I was shocked that I’d said “God” in a derogatory manner that many times during my talk. This was back in 1986 and the Lord was beginning to awaken my awareness of Him and my sinful state, and one of my reps was lovingly pointing out my blind spots. At that time in my life I literally talked like a trucker, dropping “F” bombs galore and cussing up a storm. It was a big part of the culture in Scientology and I’d spent 7 years in that environment, so drinking lots of coffee (and alcohol), smoking 3 packs of cigarettes a day, and swearing like a sailor was my daily fare.

God began to surround me with Christians in my new business venture and looking back I cringe when I think of how I must have sounded to them. At that point in my life I considered Christians wimps and people who needed a crutch, so I wasn’t the least bit interested in any of this Jesus nonsense. But God had other plans.

After Chuck’s fund raising business came into question with the State of Washington Attorney General’s office, my job was on the line with A.L. Williams because the word “fraud” was mentioned in the media regarding the investigation.  You can’t sell mutual funds and be licensed with the SEC and be anywhere in the neighborhood of fraudulent activities! So this event in our lives was the proverbial straw that broke the camel’s back and pushed me to the wall. I was finished with our relationship as it had threatened my career and all I wanted at that point was a divorce.

I walked in one afternoon after I’d made up my mind that it was over, and Chuck seemed different. He had been crying for days and pretty much on the verge of a breakdown, but earlier that day he had talked to my agency manager on the phone and decided to give Jesus a try. I was shocked that he would do something so lame but I could not deny that there was a major change in him, and whatever it was, I found myself drawn to it. It was only 3 days later that I heard myself saying “Well, maybe we can give our marriage one more chance.”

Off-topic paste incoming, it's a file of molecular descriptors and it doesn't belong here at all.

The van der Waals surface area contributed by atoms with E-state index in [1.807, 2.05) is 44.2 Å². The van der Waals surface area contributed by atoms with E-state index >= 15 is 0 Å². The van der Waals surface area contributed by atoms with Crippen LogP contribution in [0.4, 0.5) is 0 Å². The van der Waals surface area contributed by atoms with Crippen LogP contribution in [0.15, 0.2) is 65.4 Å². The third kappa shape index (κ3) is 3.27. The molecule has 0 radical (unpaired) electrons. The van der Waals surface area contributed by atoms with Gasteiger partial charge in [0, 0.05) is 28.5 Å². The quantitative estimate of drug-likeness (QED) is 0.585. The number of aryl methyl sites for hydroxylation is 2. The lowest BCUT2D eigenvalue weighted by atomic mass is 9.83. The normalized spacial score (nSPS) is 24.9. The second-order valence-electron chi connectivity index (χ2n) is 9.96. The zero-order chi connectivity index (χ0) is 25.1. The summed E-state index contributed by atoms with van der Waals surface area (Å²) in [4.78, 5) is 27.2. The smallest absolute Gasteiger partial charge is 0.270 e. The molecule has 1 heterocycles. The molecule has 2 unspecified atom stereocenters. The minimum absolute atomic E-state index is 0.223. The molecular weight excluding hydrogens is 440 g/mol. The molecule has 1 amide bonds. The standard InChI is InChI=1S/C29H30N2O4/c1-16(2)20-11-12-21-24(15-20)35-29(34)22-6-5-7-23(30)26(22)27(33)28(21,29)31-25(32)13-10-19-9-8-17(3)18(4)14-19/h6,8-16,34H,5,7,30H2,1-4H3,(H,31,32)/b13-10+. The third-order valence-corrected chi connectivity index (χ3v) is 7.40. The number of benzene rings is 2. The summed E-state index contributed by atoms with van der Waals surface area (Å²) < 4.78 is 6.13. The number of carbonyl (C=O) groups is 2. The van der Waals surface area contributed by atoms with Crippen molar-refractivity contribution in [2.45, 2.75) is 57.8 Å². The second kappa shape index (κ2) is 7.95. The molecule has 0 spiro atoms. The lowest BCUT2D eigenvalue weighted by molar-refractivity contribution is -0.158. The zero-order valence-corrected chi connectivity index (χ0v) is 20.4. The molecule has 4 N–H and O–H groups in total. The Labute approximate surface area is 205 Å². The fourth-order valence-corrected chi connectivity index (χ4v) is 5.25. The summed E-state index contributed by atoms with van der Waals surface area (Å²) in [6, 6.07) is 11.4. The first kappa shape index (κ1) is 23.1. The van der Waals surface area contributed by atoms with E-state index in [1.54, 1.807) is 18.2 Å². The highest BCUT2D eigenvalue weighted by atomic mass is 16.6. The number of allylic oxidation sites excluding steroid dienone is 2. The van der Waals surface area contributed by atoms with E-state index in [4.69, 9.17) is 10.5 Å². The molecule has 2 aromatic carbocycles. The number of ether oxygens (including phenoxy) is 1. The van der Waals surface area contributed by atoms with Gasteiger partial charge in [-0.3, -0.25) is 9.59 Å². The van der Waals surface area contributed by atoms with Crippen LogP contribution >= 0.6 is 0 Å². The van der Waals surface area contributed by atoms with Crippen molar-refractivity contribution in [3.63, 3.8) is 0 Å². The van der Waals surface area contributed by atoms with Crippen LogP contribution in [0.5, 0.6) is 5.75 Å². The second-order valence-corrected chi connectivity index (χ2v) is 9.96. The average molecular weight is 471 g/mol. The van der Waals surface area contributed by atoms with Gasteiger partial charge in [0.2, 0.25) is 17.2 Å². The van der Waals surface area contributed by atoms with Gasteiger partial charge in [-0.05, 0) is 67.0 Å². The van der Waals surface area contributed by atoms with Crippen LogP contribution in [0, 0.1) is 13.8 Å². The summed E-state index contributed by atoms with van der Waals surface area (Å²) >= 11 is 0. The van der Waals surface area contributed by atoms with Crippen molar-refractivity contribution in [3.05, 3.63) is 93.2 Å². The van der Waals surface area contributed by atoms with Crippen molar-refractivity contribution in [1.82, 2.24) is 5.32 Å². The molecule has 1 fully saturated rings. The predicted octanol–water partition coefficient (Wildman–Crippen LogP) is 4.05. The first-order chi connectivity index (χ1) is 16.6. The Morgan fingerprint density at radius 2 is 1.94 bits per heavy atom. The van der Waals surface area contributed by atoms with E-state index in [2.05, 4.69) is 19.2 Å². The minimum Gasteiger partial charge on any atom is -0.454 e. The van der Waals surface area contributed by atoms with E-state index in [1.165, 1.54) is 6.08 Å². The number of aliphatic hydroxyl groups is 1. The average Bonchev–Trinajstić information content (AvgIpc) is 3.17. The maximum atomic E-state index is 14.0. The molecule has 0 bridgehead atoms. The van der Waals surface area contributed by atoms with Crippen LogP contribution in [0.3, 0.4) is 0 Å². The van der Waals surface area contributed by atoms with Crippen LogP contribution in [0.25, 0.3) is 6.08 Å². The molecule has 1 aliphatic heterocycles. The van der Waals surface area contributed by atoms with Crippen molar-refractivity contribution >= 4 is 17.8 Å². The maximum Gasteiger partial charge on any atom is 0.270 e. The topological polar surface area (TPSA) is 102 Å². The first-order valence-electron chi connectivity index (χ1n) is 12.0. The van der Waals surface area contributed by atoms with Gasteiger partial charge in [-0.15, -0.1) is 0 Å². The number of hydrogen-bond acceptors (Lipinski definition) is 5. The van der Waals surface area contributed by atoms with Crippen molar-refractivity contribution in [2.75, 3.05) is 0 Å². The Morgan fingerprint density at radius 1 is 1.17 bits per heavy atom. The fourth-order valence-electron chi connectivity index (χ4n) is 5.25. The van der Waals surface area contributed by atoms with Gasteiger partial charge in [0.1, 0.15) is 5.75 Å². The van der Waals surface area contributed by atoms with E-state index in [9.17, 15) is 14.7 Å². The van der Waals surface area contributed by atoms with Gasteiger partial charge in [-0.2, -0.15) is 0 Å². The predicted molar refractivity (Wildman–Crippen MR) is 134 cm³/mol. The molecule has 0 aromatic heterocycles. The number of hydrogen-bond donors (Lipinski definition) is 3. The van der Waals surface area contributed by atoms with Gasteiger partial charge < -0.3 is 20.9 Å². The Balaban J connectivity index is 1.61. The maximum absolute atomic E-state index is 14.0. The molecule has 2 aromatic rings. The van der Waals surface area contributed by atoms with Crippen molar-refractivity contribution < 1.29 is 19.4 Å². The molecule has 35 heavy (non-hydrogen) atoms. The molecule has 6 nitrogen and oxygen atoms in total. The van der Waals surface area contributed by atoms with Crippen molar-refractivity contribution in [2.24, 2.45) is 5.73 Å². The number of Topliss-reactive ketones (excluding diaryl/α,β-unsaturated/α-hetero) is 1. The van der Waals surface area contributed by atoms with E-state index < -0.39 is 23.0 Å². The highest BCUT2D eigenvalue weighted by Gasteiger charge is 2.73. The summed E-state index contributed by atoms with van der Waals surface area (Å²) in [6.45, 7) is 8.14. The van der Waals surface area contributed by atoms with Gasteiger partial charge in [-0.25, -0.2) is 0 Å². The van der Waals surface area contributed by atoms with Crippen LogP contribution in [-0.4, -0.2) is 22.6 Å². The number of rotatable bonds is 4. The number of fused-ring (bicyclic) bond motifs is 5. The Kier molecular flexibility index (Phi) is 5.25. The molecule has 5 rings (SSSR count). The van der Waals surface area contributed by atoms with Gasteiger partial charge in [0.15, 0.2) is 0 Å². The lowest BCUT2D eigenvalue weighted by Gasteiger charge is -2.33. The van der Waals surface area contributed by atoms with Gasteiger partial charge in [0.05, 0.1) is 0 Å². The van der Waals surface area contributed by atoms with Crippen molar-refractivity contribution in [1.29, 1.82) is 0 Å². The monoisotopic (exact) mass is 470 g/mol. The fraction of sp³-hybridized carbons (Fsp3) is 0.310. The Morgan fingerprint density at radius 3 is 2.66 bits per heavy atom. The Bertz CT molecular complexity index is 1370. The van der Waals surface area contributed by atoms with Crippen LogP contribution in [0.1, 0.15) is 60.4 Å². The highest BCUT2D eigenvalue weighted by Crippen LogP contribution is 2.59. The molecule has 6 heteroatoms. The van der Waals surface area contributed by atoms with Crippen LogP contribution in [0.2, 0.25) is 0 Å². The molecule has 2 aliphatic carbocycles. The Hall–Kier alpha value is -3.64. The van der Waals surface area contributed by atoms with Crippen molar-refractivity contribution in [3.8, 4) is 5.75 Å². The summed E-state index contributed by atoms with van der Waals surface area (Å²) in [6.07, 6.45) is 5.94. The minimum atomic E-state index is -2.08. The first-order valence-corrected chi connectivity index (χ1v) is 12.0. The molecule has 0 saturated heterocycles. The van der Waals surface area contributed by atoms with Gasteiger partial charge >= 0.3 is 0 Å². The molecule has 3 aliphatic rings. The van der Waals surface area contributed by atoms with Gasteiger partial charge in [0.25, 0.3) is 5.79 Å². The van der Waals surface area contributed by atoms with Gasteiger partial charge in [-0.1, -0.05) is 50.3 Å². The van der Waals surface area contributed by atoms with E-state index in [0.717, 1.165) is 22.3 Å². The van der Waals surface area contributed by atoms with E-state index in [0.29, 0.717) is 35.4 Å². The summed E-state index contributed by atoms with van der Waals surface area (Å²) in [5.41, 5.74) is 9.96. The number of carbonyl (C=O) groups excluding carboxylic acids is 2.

For someone who had such disdain for “those Christian people” it was pretty amazing that I was actually asking myself, could I really be one of them? After all, now that my husband is, I guess I will have to be too…

I began to read “Mere Christianity” by CS Lewis and God softened my heart. It wasn’t much longer before I called one of my other managers and asked him if he could pray with me. We met that same day and prayed together…I gave my life over to Jesus and asked Him to take control. What happened next was nothing short of a miracle. That foul mouth of mine was gone. The continual cursing and “F” bombs that were second nature to me disappeared, no longer to return.

In an instant, I was a changed person.

As I thought about my salvation experience the other evening at our Bible Study, I was struck by the miracle God had performed in my life by cleaning up my mouth. I believe even then He had a plan for me to speak for Him, so His first order of business with me was to wash my mouth out with some Holy Spirit soap.

How sad that I could be deceived for 12 years into believing my experience with God before Sound Doctrine was worthless and that I was literally a Judas who needed to be silenced. The more I ponder this, the more I get a sense that God still has a special job for me to do that will focus on the spoken word, and the enemy was intent on destroying me so that the job would not be accomplished.

As we spoke about this at our Bible Study on Thursday night, our leader read from Psalm 119 two references of how His word revives. I immediately thought of someone getting mouth to mouth resuscitation and sensed His reviving power in my life over this last 4 months preparing me to speak for Him.

I looked up the definition of revive on and especially liked the 2nd definition:

2. to restore to life or consciousness: We revived him with artificial respiration.

I truly have been restored to life and consciousness since I walked away on November 10 and have been revived with mouth to mouth respiration from the Holy Spirit.

He has breathed new life into me.

Revive me according to Your lovingkindness, So that I may keep the testimony of Your mouth. (Psalm 119:88)